“Down with the Dictatorship” and “Freedom” Shout Thousands of Protesters in the Streets of Cuba

Site manager’s note: This article was originally posted the actual day of the protests, but slipped by our translators.  We are filling in the gap here and ensuring we have it as a reference of the coverage of July 11th.

Hundreds of Cubans in San Antonio de los Baños come out to protest against the Government. (Collage)

14ymedio bigger14ymedio, Havana, 11 July 2021 — With cries of “freedom,” “down with communism,” “homeland and life,” “we want medicines,” and “Díaz-Canel singao [motherfucker],” thousands of Cubans came out to protest in the streets of San Antonio de los Baños, in the province Artemisa, this Sunday in the midst of the severe crisis that the country is experiencing due to the pandemic and the shortage of basic products.

In a live broadcast on Facebook, residents can be seen march through several central streets of that municipality and vehemently shouting “we are not afraid,” “we want freedom,” “there are more of us,” “down with the dictatorship,” while listening to several protesters saying that the people are tired, and showing several agents of the State Security who are watching the protest and those who are saying about them: “They are scared.”

The broadcast lasted a little more than 50 minutes, until it was suddenly interrupted, and in the images you can see people joining in as the crowd roamed the streets. Among the participants of the protest, many young people are noted, as are women and children.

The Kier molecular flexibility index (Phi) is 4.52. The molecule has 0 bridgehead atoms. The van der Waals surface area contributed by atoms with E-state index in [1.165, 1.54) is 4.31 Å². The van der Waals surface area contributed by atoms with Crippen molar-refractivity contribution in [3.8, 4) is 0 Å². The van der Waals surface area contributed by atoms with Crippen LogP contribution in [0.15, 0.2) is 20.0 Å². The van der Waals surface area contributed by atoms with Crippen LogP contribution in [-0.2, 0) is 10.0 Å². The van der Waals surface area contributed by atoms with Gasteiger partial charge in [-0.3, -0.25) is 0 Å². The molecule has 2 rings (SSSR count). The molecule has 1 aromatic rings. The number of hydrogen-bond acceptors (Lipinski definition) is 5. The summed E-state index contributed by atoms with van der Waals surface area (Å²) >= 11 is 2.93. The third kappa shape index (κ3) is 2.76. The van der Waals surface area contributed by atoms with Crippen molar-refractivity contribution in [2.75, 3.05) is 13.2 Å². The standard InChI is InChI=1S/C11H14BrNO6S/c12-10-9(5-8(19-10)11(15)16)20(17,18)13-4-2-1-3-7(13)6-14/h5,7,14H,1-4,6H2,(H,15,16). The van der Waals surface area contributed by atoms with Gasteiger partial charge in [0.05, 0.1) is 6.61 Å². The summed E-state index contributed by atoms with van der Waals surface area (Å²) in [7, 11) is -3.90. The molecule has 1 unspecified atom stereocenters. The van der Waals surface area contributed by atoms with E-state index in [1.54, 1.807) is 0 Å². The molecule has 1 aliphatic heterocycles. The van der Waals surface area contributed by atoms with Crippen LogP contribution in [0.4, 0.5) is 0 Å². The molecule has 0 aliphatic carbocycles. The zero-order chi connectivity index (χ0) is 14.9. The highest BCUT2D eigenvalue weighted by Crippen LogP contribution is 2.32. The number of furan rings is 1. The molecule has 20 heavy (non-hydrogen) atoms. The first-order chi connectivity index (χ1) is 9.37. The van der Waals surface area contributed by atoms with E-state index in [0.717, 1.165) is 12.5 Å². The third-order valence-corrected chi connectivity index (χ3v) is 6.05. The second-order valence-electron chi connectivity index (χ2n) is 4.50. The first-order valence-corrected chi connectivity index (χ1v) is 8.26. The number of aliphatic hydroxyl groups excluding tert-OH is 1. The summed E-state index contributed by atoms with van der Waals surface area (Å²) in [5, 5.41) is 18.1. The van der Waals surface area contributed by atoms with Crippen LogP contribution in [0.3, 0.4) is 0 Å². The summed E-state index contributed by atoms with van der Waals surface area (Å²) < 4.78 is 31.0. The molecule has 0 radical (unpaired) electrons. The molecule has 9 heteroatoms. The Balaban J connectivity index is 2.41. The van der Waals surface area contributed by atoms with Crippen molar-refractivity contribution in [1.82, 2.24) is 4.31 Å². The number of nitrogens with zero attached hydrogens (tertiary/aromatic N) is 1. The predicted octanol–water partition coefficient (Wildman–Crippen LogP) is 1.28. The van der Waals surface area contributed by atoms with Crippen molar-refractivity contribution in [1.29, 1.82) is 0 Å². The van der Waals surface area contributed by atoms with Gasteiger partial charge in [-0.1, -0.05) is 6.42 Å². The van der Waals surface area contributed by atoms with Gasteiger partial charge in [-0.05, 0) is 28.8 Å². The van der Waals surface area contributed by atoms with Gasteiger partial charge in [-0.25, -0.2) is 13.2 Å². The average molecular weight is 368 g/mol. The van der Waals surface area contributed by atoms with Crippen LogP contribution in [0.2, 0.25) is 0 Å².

In several telephone calls to San Antonio de los Baños, 14ymedio confirmed that the internet connection is currently interrupted. “There is no access to anything but people found out very quickly and right now they are trying to get to the place of the protest,” a resident explains to this newspaper.

“I am going to join but I do not want to take my mobile phone in case they arrest me and take it from me,” adds the woman who explains they are in “a desperate situation with this pandemic, quarantine and lack of food. We are crossing Niagara on a bicycle,” she adds.

“Here we have suffered a lot, not only the confinement but also the blackouts, practically every day they cut the electricity. The police are really harassing the vendors and there is practically no way to make a living. This has been a time bomb for a longtime now,” adds Carmen, a retiree living in downtown San Antonio.

“In my house we have been cooking with a wood stove for days because there is no electricity to cook with and there is no liquefied gas,” adds the lady. “Young people got tired of so much misery and in the street today there were many kids, people under 20 years old were the ones who shouted the most.”

Adriana, a 21-year-old resident of San Antonio, also told this newspaper that in that city “they only have the electricity on for six hours a day, there is no food, what else can we do if not go out and protest.”

From Palma Soriano, in the province of Santiago de Cuba, hundreds of Cubans also took to the streets shouting “freedom” and “get out,” in reference to the Government. “Palma Soriano heated up,” said an emotional man from Santiago who broadcast the protest live on Facebook for more than 15,000 users.

The official media have not made reference to the protests this Sunday. Many Cubans were expectantly watching the noon television news and not a word was said about the events that occurred on the island’s streets.

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